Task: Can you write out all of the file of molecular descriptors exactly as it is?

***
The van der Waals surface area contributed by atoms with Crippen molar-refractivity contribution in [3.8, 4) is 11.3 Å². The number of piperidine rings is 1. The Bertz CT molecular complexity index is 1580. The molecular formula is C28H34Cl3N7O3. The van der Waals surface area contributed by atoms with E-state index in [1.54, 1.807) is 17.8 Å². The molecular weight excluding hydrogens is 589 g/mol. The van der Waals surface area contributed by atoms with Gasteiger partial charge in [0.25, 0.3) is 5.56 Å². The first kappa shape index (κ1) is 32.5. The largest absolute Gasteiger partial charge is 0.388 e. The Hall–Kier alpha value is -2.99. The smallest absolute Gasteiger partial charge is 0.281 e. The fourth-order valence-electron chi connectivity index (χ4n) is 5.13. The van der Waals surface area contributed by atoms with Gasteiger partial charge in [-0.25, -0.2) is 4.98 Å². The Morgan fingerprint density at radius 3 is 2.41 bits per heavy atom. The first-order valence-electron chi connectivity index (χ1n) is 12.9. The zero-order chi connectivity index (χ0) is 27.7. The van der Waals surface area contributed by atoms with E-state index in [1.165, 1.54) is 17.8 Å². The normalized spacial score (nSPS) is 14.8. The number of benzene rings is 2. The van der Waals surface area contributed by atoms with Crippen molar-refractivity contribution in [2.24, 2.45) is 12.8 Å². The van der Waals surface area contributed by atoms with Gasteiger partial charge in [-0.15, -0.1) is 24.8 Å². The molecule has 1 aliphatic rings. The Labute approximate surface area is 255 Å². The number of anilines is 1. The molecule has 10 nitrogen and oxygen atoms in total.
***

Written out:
The van der Waals surface area contributed by atoms with Crippen molar-refractivity contribution in [3.8, 4) is 11.3 Å². The number of piperidine rings is 1. The Bertz CT molecular complexity index is 1580. The molecular formula is C28H34Cl3N7O3. The van der Waals surface area contributed by atoms with E-state index in [1.54, 1.807) is 17.8 Å². The molecular weight excluding hydrogens is 589 g/mol. The van der Waals surface area contributed by atoms with Gasteiger partial charge in [0.25, 0.3) is 5.56 Å². The first kappa shape index (κ1) is 32.5. The largest absolute Gasteiger partial charge is 0.388 e. The Hall–Kier alpha value is -2.99. The smallest absolute Gasteiger partial charge is 0.281 e. The fourth-order valence-electron chi connectivity index (χ4n) is 5.13. The van der Waals surface area contributed by atoms with Gasteiger partial charge in [-0.25, -0.2) is 4.98 Å². The Morgan fingerprint density at radius 3 is 2.41 bits per heavy atom. The first-order valence-electron chi connectivity index (χ1n) is 12.9. The zero-order chi connectivity index (χ0) is 27.7. The van der Waals surface area contributed by atoms with E-state index in [1.165, 1.54) is 17.8 Å². The normalized spacial score (nSPS) is 14.8. The number of benzene rings is 2. The van der Waals surface area contributed by atoms with Crippen molar-refractivity contribution in [2.24, 2.45) is 12.8 Å². The van der Waals surface area contributed by atoms with Gasteiger partial charge in [-0.15, -0.1) is 24.8 Å². The molecule has 1 aliphatic rings. The Labute approximate surface area is 255 Å². The number of anilines is 1. The molecule has 10 nitrogen and oxygen atoms in total.